Frontier Airlines no service call line is a 'deal breaker' for some – USA TODAY

Frontier Airlines did away with its customer service call line a few months ago in favor of a messaging-based system available on multiple platforms. 
The airline says customer response has been good so far, but a number of Frontier passengers told USA TODAY that their experience with the new protocol was decidedly less positive. 
Joe Lorenz was booked to fly from Grand Rapids, Michigan, to Denver to celebrate the New Year, and he received a message that his flight was canceled while he was on his way to the airport. He and his travel companions ended up renting a car and driving from Michigan to Colorado, but they were unable to confirm whether the reservation for their flight home was still valid.
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“I’m not doing it again. It’s a deal breaker for me,” he said. “We’re fairly tech-savvy people. I can’t imagine trying to deal with this if we didn’t have three people on this trying to figure it out.”
Lorenz said getting in touch with the airline is frustrating and time-consuming using the new system.
First, he said, the messaging app sent him through a series of automated prompts. It took Lorenz about 20 minutes to connect with a live agent through the chat, and even then, that person’s responses were delayed. 
“Every time you ask this person, it’s legitimately five to 10 minutes before they answer,” he said, adding that the third-party customer service agents he dealt with were never able to confirm whether or not his return flight booking was still valid.
Lorenz was unable to resolve an issue with online check-in for his return flight via customer service messages, too.
Instead, he had to speak to a ticket agent at the airport, which he said resulted in a $25 charge for in-person check-in, which is Frontier’s standard “airport agent assistance” fee.
Brittany Hoxworth, a longtime Frontier frequent flyer, said she’s had similarly frustrating experiences with the airline’s new system and plans to change her loyalty to another carrier.
Hoxworth, who tried to use the chat to spend Frontier flight credits and alter existing reservations, said she got disconnected from the chat when she was using her phone’s web browser any time she opened another tab and that the customer service agents ended the conversation more than once if she didn’t respond within 30 seconds.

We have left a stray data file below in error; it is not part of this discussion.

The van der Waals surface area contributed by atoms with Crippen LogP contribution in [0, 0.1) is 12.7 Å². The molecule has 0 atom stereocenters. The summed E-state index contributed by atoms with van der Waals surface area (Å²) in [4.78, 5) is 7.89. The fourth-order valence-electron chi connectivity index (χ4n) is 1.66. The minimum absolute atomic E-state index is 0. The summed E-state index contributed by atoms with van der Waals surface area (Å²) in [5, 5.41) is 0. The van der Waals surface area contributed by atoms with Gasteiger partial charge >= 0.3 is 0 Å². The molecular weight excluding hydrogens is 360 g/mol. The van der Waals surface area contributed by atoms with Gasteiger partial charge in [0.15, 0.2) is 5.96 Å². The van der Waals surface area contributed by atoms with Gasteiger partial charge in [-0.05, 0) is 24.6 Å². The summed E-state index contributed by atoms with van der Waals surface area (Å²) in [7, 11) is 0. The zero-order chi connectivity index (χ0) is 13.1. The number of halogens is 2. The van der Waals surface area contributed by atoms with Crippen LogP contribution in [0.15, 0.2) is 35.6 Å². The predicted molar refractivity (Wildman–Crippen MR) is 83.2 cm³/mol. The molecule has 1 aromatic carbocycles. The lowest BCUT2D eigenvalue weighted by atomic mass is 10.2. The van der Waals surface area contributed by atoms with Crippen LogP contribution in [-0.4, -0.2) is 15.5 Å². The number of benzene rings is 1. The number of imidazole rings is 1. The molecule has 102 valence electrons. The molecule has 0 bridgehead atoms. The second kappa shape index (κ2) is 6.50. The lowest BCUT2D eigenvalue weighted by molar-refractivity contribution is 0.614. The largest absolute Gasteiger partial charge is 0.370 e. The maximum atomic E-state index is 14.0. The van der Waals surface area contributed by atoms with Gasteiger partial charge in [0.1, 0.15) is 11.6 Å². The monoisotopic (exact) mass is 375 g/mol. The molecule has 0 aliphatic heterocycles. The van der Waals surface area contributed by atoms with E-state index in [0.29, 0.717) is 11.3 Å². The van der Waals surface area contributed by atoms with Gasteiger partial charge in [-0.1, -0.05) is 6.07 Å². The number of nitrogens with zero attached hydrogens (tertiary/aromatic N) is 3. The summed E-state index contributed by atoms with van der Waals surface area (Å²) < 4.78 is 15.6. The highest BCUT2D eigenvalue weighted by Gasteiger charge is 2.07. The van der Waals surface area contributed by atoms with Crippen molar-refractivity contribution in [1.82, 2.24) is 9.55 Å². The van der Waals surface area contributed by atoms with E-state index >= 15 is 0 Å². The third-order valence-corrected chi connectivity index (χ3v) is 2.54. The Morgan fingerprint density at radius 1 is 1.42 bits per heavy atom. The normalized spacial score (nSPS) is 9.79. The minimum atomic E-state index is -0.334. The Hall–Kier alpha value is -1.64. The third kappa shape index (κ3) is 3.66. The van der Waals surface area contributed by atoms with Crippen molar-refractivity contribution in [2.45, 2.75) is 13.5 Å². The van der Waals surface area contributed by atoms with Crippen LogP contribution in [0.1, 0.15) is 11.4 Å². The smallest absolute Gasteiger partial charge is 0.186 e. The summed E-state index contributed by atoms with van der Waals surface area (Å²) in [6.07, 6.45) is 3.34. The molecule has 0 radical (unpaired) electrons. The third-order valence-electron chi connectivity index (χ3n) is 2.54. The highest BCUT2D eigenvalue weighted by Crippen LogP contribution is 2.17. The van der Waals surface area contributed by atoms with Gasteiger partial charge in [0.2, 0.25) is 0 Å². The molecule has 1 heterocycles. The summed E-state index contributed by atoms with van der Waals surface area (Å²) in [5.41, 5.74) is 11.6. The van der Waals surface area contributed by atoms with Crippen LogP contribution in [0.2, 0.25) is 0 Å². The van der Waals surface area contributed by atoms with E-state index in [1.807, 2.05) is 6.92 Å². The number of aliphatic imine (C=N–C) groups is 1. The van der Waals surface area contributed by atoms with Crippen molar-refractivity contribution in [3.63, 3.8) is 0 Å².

“How are you going to give the customer a shorter response time than the actual employee?” she said. “That’s a horrible user interface.”
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Both Hoxworth and Lorenz said travelers should be cautious about booking with Frontier in the future under the new system.
“Basically, if you’ve got any problem, you’re high and dry,” Lorenz said, though he quickly added that all of the Frontier employees he interacted with in person on the plane and at the airports were extremely helpful and professional.
Hoxworth added that it’s important for customers to know how Frontier operates before they decide to book.
“Frontier is an airline that attracts infrequent flyers, and then you’re putting your customer care so out of reach for people who likely need more,” she said. “If you need a simple question answered that’s nearly impossible, let alone something more complicated.”
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For its part, Frontier says its new customer service system has been a helpful shift for customers overall.
“Results from our full transition to chat-based customer service have been very positive. Based on post-interaction surveys, customer satisfaction with chat interactions rank significantly higher than previous ratings tied to voice service,” the airline said in a statement. 
According to the airline, customers waited five to six minutes on average to connect with a chat agent during the holidays. Travelers who need assistance can reach out through Frontier’s website or on social media.
Lorenz, whose flight to Denver was canceled, would have been entitled to a refund if he chose not to travel. Ultimately, he did wind up taking his originally-booked flight back to Michigan at the end of his vacation.
Flight delayed or canceled?: What you need to know and what airlines owe travelers.
In the event of a delay, customers should check with their airline and the Department of Transportation’s dashboard to see what the individual carrier’s policy allows for. There’s no specific regulation requiring compensation in the event of a delay, so each company sets its own rules.


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